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Date:	Sun, 1 Jul 2007 17:00:06 +0200
From:	Lennert Buytenhek <buytenh@...tstofly.org>
To:	Michael Buesch <mb@...sch.de>
Cc:	Török Edvin <edwintorok@...il.com>,
	zambrano@...adcom.com, netdev@...r.kernel.org,
	linux-kernel@...r.kernel.org, power@...host.org
Subject: Re: [PATCH] b44: power down PHY when interface down

On Sun, Jul 01, 2007 at 12:23:16PM +0200, Michael Buesch wrote:

> > More or less.  You can't add the resistances like that, since the
> > bus isolation chip buffers the IDSEL signal, but it is correct that
> > if the host's IDSEL resistor is larger than a certain value, the
> > combination of the resistive coupling of IDSEL plus the extra buffer
> > in the isolator might be causing the IDSEL input on the 'guest' PCI
> > board to assert too late (or not assert at all), causing config
> > accesses to fail.
> > 
> > (This also depends on the specific 'guest' PCI board used, as you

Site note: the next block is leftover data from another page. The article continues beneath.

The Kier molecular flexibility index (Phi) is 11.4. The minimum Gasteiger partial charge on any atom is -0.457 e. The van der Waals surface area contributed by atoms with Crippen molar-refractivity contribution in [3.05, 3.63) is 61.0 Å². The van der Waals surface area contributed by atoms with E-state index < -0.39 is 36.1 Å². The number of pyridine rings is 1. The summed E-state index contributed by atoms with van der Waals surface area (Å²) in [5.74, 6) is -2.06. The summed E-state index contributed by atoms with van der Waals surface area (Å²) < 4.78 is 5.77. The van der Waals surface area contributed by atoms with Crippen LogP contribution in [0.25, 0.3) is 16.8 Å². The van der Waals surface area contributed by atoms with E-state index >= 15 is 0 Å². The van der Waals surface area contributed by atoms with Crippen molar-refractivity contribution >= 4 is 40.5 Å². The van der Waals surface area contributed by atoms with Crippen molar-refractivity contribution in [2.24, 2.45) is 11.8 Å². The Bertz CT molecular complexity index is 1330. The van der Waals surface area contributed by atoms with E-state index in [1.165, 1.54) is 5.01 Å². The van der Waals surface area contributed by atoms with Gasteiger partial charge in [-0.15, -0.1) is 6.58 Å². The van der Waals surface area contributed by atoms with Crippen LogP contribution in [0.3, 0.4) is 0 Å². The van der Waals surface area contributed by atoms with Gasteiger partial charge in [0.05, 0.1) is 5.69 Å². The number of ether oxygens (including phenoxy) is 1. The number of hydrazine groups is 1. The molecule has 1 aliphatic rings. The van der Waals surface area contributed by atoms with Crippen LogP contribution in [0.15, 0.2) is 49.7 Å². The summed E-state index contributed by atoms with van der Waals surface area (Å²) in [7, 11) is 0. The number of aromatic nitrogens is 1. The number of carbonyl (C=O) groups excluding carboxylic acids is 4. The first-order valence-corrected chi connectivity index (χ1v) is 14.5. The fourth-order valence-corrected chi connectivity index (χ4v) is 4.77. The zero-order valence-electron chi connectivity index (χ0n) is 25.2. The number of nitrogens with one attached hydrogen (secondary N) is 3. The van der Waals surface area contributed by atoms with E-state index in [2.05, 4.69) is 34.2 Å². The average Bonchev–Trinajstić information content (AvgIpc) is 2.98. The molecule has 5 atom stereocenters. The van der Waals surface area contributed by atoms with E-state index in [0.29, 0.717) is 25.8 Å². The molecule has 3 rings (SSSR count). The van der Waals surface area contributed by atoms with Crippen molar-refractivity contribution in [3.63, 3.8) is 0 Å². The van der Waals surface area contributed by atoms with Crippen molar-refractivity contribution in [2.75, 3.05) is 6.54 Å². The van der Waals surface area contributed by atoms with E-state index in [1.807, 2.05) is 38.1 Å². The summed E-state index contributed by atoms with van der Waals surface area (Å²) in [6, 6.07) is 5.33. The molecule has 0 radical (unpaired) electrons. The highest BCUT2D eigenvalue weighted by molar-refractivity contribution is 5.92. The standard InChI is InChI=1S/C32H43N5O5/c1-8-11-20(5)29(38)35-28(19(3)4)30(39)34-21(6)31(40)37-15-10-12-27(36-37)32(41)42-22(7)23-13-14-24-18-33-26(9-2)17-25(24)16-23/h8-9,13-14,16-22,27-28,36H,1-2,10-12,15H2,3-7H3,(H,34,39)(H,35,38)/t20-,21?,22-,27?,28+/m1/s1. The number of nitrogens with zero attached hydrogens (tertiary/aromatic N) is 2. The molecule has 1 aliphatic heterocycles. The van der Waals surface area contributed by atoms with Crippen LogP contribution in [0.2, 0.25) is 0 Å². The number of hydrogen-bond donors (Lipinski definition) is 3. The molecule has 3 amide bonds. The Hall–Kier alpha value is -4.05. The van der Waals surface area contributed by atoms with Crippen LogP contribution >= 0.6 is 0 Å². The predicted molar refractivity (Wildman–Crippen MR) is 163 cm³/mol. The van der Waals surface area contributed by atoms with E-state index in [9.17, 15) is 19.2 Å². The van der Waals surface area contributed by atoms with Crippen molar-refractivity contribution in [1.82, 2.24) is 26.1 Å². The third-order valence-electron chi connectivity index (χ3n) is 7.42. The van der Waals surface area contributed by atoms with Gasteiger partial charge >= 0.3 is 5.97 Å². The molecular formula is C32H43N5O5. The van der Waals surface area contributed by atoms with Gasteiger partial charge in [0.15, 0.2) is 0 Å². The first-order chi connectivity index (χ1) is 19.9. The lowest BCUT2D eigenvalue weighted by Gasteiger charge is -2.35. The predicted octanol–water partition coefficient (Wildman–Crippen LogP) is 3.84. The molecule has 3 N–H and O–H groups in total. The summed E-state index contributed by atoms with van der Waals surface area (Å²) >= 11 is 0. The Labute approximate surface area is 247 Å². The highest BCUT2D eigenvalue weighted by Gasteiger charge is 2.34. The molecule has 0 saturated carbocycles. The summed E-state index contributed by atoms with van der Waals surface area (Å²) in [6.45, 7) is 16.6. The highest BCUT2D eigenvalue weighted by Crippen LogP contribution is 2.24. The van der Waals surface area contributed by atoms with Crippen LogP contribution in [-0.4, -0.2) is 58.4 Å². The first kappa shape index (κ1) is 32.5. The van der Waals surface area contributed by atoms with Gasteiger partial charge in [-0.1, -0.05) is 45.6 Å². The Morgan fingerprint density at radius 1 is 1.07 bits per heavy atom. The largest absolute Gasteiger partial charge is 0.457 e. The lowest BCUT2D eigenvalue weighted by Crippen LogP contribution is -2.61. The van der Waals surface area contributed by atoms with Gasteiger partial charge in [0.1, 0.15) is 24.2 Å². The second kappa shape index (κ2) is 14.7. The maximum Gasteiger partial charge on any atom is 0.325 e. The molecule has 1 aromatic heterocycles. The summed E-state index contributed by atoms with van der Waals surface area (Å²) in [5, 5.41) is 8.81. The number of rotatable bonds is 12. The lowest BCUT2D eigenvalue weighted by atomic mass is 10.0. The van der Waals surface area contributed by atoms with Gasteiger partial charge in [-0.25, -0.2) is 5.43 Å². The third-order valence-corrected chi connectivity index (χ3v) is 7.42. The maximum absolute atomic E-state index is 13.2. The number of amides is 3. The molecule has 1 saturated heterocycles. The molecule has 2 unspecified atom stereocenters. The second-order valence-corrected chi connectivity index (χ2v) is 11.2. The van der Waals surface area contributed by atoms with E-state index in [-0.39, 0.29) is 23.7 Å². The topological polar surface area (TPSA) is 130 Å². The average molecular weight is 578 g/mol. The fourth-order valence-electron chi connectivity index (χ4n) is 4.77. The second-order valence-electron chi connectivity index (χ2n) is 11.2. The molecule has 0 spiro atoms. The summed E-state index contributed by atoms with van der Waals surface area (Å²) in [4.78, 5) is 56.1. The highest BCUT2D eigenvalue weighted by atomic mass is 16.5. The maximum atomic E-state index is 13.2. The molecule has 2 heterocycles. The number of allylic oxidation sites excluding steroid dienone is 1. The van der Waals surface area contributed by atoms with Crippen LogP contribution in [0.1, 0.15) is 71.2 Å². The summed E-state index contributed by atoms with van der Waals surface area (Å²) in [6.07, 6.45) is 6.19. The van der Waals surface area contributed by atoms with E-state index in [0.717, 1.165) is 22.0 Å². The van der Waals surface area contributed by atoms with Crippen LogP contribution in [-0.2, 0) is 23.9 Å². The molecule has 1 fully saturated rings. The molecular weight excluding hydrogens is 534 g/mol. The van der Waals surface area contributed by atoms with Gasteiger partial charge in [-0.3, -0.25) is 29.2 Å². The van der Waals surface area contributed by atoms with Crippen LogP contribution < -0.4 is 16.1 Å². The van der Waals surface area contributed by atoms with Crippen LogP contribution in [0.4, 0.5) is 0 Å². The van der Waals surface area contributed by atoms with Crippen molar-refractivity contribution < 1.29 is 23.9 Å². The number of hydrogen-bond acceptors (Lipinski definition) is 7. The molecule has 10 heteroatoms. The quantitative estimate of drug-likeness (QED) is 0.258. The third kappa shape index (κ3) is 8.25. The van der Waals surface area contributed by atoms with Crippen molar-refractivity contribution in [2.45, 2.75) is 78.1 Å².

> > noted, due to differing IDSEL trace lengths/capacitances and input
> > pin capacitances on different PCI boards.  Also, it might work at
> > 33 MHz but not work at 66 MHz, etc.)
> 
> It doesn't work on any of my boards :(

What extender board is this?  Do you have docs/schematics?
And what motherboard brand/type?


> > If you feel adventurous, you could try to hack around this by
> > figuring out which AD[31:16] line this PCI slot's IDSEL line is
> > resistively coupled to (depends on the slot), and then adding
> > another parallel resistor on the board itself to make the bus
> > isolator's input buffer charge faster.  Note that this does
> > increase the load on that specific AD[] line, which might cause
> > other funny effects.
> 
> Well, but how to find out to which address line it's connected to?
> Pretty hard to follow the PCB traces, especially since it's
> multilayered.

Actually, the IDSEL resistor would be on the computer's
motherboard, not on the PCI board.  And to which address line
the IDSEL line is connected depends on which PCI slot on the
motherboard you're looking at.

A multimeter should do the trick, but I would advise against this
if you're not totally comfortable with hacking hardware.
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